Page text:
During the Coronavirus pandemic, Art Spiel is reaching out to artists to learn how they are coping.
Katherine Jackson has been bringing glass and light together for many years, often deriving them from drawing. Recently, in a series called Little Oil, (alluding to Big Oil), and/or Small Oils, as in oil painting, she has cast solid glass versions of vintage oil cans and set them on lightboxes. Recent shows include Park Place Gallery, 1 Gap Gallery, Odetta (Chelsea), and Odetta Harlem. She will participate in the sculpture show of the Venice Architectural Biennale (August 29, 2020 – February 16, 2021); Kunstraum LLC.
AS: How are you coping?
KJ: Primarily by following familiar rituals: waking up, stretches, shower, breakfast and coffee, feeding my cat, and getting to work in my live/work space in Brooklyn. “Work” meaning drawings, which often formed the basis of my sculpture. My focus shifted recently to Urban Glass, and returning to drawing has been deeply stabilizing. Extra time lets me think about my glass work more slowly–how to arrange the pieces, what kind of display works for a given project.
I try not to get angry at our Nero fiddling in Washington while New York burns, and he makes political hay from lies and dallying. I also cope through meditation, Qi Gong, yoga, and working out. Virus-induced anxiety is another virus, as is the news media that keeps harping on how those of advanced years (like me) are at high risk and, even without specific health conditions, might die from this disease. I’m doing everything I can to keep from getting sick and from succumbing to debilitating anxiety. I’m also trying to learn from this moment how to stay focused, maintain perspective, even how to confront my own mortality. This crisis deprives me of the luxury of denial. Despite distractions, I’m trying to stay as present as possible. As T.S. Eliot wrote, “the faith and the love and the hope are all in the waiting.”
AS: Has your routine changed?
KJ: I am no longer casting at Urban Glass where my routine was far less contemplative than at home. I had just started casting a 28” high giant oil can, which is now encased in white mold-making material, to be liberated no time soon, if ever. I stick to familiar rituals and my old policy of working most of the day, though focus is more difficult with the OCD-like washing of groceries, sneaking peeks at the news, peering out the window at my empty street, or just frittering time away doing I don’t know what. Yet despite moments of distractedness, I manage to return, with relief, to my work, and to engage in some kind of holistic practice at the end of the day. Some nights I watch films selected by my movie buff son, many foreign, many going back to the 1940s and 50s. Though this often involves staying up late, the films provide a conduit back out into the wider world. And what better time, than at the end of a long, difficult day, to encounter so rich an array of engrossing human stories?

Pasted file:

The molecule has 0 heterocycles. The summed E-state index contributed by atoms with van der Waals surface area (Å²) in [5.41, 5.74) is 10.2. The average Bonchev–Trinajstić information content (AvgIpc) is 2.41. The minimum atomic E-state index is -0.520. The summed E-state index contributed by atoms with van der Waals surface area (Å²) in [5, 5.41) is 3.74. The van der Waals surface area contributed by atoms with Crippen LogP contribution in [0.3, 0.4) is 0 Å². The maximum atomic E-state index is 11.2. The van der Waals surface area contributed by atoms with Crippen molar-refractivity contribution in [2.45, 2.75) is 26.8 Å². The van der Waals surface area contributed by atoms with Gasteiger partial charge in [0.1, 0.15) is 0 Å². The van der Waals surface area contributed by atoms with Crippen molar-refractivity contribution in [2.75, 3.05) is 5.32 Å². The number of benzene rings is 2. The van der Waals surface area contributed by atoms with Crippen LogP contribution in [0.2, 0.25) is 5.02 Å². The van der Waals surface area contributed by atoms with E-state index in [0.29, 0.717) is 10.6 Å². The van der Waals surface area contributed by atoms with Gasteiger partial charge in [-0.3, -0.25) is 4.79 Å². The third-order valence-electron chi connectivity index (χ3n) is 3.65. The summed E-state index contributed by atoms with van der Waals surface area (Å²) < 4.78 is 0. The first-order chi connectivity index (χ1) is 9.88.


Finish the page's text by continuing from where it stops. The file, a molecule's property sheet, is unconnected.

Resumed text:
AS: Can you describe some of your feelings about all this?
KJ: Anger at our government, anguish for those less fortunate. Gratitude for the deeply sustaining spirit of family, friends, and those risking their lives to save lives, keep us safe, fed, and cared for if sick. I feel lucky that I love the space where I’m confined and can work, and gratitude that I’m an artist and can find stability through work and the sustaining power of imagination, which needs more than ever to be asserted as crucial to human survival.
I also fear that this will go on interminably, supplies will run out, and I’ll go crazy, though watching movies from the past has given me perspective on today’s ordeal. Many of these come from countries that not long before had experienced the rise of fascism, World War II, and post-war economic duress.
But that knowledge was buried as the American Bubble enveloped me as it has enveloped many others. I hope this radical break will awaken us to the fragility of our social structures, how everyone, rich and poor, can be infected by whatever virus breaks through the illusion that we are “safe.” We are never “safe.” But we are all in this together, and hopefully will carry this awareness with us once the crisis fades.
AS: What matters most right now?
KJ: First and foremost the health and safety of my son and brother, friends, and cat. Art matters! There’s a book by photographer Robert Adams called Art Can Help. It can provide a beacon of hope in dark times. The care and commitment past artists put into their work, even in the darkest hours, speaks of their faith that something of value endures. Often in front of a painting or reading a book, I’ve felt how great that someone bothered to notice some tiny, perfectly rendered gesture, color, or shade of feeling, and never more than right now.
AS: Any thoughts about the road ahead?
KJ: How we live on and with the earth matters. “The earth has given us its diagnosis,” is a quote I love. I hope this ordeal will lead to a shift from our destructive, unsustainable ways. This is the beginning, our chance!
I hope whatever I’ve learned from this calamity will translate into my life and, however mysteriously, my art. That some sense of pressure and crisis will continue to impact my work, and I can make a small contribution to human consciousness about what does and does not matter. I’m thinking, for example, of presenting future glass oil cans as if they were unearthed in an archeological dig, vestiges of a past civilization.